Bush Plans to Nominate Adelstein for New Term on FCC

Nov 16, 2004  •  Post A Comment

President Bush late Monday announced his intention to nominate FCC Commissioner Jonathan Adelstein for reappointment to a Democratic seat at the Federal Communications Commission. Without a reappointment Mr. Adelstein would have been forced to step down from the agency when Congress adjourns for the year later this month.

It was so widely anticipated that he would lose his job that one watchdog group had already publicly said farewell. But with a last-gasp push from outgoing Senate Minority Leader Tom Daschle, D-S.D., Mr. Adelstein-a former aide to the lawmaker-is now positioned to get a new term running through June 30, 2008. An industry source said Mr. Adelstein, who must be confirmed by the Senate for the post before Congress adjourns from its post-election lame-duck session, received support from a bipartisan coalition of lawmakers with rural constituencies, including Sen. Ted Stevens, R-Alaska, and Sen. Trent Lott, R-Miss.

But industry sources said the reappointment is really a personal parting gift from Senate Majority Leader Bill Frist, R-Tenn., to Sen. Daschle, who lost his bid for re-election. Sources also said confirmation hearings before the Senate Commerce Committee have tentatively been slated for Thursday, with Mr. Adelstein expected to be among the nominees receiving review.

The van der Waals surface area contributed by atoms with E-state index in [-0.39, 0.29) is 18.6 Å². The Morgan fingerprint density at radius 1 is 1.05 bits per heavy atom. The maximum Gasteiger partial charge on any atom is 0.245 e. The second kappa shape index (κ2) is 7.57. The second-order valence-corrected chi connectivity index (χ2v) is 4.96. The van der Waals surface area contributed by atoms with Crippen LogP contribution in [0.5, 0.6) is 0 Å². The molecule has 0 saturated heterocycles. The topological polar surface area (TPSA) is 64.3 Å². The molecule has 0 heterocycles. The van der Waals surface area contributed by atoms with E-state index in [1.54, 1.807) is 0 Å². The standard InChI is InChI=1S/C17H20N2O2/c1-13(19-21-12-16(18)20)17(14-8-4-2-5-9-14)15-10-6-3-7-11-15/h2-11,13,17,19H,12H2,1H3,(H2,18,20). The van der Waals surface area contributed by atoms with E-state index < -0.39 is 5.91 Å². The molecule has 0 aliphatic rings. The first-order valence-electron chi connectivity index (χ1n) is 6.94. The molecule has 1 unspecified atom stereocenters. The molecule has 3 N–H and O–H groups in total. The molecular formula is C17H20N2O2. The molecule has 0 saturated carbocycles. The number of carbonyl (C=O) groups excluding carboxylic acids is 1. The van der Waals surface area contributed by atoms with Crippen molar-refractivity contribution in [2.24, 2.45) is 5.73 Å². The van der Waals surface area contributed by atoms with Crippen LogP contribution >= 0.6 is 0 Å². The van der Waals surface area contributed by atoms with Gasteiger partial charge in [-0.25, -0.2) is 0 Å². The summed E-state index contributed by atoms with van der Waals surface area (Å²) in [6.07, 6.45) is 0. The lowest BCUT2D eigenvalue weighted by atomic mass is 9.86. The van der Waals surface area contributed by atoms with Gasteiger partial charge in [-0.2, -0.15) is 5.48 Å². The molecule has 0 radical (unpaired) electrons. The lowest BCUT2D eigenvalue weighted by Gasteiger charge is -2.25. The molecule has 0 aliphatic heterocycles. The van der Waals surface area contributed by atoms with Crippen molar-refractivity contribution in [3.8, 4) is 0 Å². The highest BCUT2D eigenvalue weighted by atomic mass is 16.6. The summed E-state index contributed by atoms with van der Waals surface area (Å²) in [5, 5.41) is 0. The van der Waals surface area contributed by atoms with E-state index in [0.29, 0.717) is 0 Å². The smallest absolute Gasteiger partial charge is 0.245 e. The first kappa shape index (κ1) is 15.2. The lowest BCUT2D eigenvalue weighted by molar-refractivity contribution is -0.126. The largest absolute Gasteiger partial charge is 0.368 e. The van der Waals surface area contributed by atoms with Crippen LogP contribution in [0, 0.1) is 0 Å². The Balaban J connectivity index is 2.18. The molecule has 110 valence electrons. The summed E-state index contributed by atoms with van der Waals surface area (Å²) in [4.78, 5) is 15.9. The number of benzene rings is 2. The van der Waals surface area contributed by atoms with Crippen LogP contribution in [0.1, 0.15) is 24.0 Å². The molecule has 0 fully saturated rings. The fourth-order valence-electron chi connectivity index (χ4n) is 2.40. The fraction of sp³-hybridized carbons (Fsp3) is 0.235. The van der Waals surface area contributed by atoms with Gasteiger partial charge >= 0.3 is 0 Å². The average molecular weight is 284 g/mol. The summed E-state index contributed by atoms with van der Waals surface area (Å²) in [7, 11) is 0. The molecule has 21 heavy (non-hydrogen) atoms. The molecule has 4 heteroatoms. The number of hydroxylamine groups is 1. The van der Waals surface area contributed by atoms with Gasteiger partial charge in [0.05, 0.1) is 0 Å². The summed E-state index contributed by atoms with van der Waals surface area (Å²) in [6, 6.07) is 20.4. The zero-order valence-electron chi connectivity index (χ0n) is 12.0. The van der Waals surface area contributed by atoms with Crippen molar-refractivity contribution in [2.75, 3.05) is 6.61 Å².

Mr. Murdoch acknowledged on Tuesday that he was taken aback by Mr. Malone’s move and said the two men have had “very friendly conversations” about Mr. Malone’s signing a standstill agreement that would prevent Mr. Malone from launching a takeover of News Corp., though Mr. Murdoch said the talks “were too vague to report” at this time.

Mr. Malone’s ability to raise his stake in News Corp. came when number of Australian shareholders were forced to sell their holdings in News Corp. after the company announced plans to reincorporate in the United States.

Standard & Poor’s, which runs stock indexes in the United States and Australia, ruled that News Corp. could not maintain a presence in both indexes if it planned to become a U.S. company, triggering the Australian investors to unload their shares. Liberty snapped up the shares, effectively doubling its stake in News Corp.